Elaine Grant
Excellent book on the culture of First Century Judaism. I gained many insights into the sentiment and various movements of the period. I thought it was very interesting, if not the typical 'happily ever after' book but then, historical books rarely are.
This was one of the few books I was assigned in school that I fell in love with. I was amazed at how the author made characters who lived over 2000 seem relevant and human. Yes, the plot will break your heart, but you should read it anyway.
Wonderful book. Confusing, probing, relatable. I thought the last 50-100 pages was a cop out. It made the final answer too easy, and sold Elisha's questions short.
"As a Driven Leaf," the only novel by New York Rabbi Milton Steinberg, and which was published in 1939 during the Great Depression and the Dust Bowl and at the beginning of the Nazi extermination of European Jews, narrates the life of Elisha ben Abuyah, a Palestinian Rabbi who lived during the time of the bar Kosiba (bar Cochba) rebellion (132-135 CE). Elisha ben Abuyah is primarily famous, in the words of Chaim Potok in the foreword to the novel, for "having been one of a minute number of rabbi ...more
Oct 16, 2013 Judy rated it 5 of 5 stars  ·  review of another edition
Recommends it for: any Jew or anyone who enjoys historical fiction
Recommended to Judy by: Dor Hadash
I read this as a teen and re-read it recently for a book club discussion. It is a bit long, but is probably the best novel (maybe the only novel) set in Roman-ruled Palestine in the 2nd century. The Jews of that time, after the destruction of the temple in Jerusalem, developed what is now called rabbinic Judaism. Jewish law was set by the rabbis of the Sanhedrin, including some central figures in history such as Rabbi Akiva and Rabbi Gamliel. The Jews of that time struggled against the rather sc ...more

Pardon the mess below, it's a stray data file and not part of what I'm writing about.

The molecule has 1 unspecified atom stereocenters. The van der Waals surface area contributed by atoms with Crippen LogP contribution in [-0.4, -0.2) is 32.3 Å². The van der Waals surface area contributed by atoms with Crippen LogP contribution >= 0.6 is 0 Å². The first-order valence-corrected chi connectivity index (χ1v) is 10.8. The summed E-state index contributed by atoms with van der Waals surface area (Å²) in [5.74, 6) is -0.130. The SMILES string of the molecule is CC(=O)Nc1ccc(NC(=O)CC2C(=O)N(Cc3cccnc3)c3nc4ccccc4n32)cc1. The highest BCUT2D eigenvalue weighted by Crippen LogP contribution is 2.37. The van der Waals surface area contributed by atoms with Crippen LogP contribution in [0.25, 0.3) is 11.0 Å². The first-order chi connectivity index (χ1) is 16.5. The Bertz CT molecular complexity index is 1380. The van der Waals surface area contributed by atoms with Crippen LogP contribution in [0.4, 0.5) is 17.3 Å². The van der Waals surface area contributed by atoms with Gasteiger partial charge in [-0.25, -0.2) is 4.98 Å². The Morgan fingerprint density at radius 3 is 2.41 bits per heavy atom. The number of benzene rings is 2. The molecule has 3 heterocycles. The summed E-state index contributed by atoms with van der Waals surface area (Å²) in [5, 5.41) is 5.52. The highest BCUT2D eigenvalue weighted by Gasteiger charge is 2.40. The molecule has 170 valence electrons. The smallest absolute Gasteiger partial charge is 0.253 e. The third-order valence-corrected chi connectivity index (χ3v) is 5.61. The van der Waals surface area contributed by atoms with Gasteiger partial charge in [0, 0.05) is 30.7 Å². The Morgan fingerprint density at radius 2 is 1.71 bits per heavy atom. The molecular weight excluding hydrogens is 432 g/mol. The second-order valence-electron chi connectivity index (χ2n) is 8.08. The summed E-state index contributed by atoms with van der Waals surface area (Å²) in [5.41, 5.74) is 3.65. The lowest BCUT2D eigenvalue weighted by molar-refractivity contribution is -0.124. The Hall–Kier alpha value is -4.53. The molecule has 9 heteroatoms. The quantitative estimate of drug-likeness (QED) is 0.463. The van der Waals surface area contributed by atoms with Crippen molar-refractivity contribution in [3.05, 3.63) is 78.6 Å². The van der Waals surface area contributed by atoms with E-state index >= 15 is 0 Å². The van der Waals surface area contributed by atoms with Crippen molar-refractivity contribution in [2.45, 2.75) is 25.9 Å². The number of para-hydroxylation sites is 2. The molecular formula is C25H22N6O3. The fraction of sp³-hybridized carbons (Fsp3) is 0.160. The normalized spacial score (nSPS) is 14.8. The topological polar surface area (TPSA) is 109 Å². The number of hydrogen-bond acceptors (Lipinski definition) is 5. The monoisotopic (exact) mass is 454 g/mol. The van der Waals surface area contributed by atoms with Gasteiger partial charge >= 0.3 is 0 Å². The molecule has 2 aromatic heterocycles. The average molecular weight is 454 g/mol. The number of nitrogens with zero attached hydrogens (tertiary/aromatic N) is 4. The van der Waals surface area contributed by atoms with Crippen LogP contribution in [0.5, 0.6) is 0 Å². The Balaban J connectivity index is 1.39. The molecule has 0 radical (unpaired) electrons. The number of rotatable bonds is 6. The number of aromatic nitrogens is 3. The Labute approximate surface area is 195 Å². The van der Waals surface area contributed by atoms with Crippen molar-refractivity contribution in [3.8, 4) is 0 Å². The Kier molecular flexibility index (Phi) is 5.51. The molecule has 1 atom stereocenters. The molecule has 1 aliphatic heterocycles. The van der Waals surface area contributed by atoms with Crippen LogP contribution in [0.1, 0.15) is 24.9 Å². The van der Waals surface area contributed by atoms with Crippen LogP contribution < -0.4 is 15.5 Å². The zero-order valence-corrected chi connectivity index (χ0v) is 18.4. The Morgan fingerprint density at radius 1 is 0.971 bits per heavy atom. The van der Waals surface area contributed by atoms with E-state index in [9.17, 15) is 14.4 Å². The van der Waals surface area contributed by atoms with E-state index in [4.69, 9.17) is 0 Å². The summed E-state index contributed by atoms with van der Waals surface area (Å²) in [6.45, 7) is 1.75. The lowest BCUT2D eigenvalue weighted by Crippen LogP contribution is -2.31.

« previous 1 3 4 5 6 7 8 9 93 94 next »
There are no discussion topics on this book yet. Be the first to start one »
  • God in Search of Man: A Philosophy of Judaism
  • Jewish Literacy: The Most Important Things to Know about the Jewish Religion, Its People, and Its History
  • This Is Real and You Are Completely Unprepared: The Days of Awe as a Journey of Transformation
  • The Lonely Man of Faith
  • In the Image
  • Rashi's Daughters: Joheved
  • Jewish Meditation: A Practical Guide
  • Everyman's Talmud: The Major Teachings of the Rabbinic Sages
  • From the Maccabees to the Mishnah
  • The Thirteen Petalled Rose: A Discourse On The Essence Of Jewish Existence And Belief
  • Back to the Sources
  • Sacred Trash: The Lost and Found World of the Cairo Geniza
  • Choosing a Jewish Life: A Handbook for People Converting to Judaism and for Their Family and Friends
  • Tanakh: The Holy Scriptures
  • The Art of Blessing the Day: Poems with a Jewish Theme
  • Outwitting History: The Amazing Adventures of a Man Who Rescued a Million Yiddish Books
Basic Judaism The Prophet's Wife Partisan Guide to the Jewish Problem (Brown classics in Judaica) The Making of the Modern Jew Anatomy of Faith

Share This Book

“Then there were so many things to be said that they did not speak of any of them.” 5 likes
“Does man not face life with a greater assurance is he believes that a benevolent providence foresees the future? And yet he must at the same time be confident that his will is free, otherwise moral support is meaningless altogether. Doctrines in themselves are not important to me, but their consequences are. For example, I urge upon men that they regard themselves as embodiments of the divine essence. If I convince them, their days are endowed with a sense of abiding significance and unturning glory. Then not all the misfortunes and degradations to which they may be subjected can take from them their feelings of oneness with angels and stars. And as for our people, persecuted and dispersed, they live under the shadow of death, cherishing a dream that is recurrently shattered by the caprice of tyrants and then dreamed again half in despair. What can enable such a people to persist except a conviction of a special relationship to God?” 2 likes
More quotes…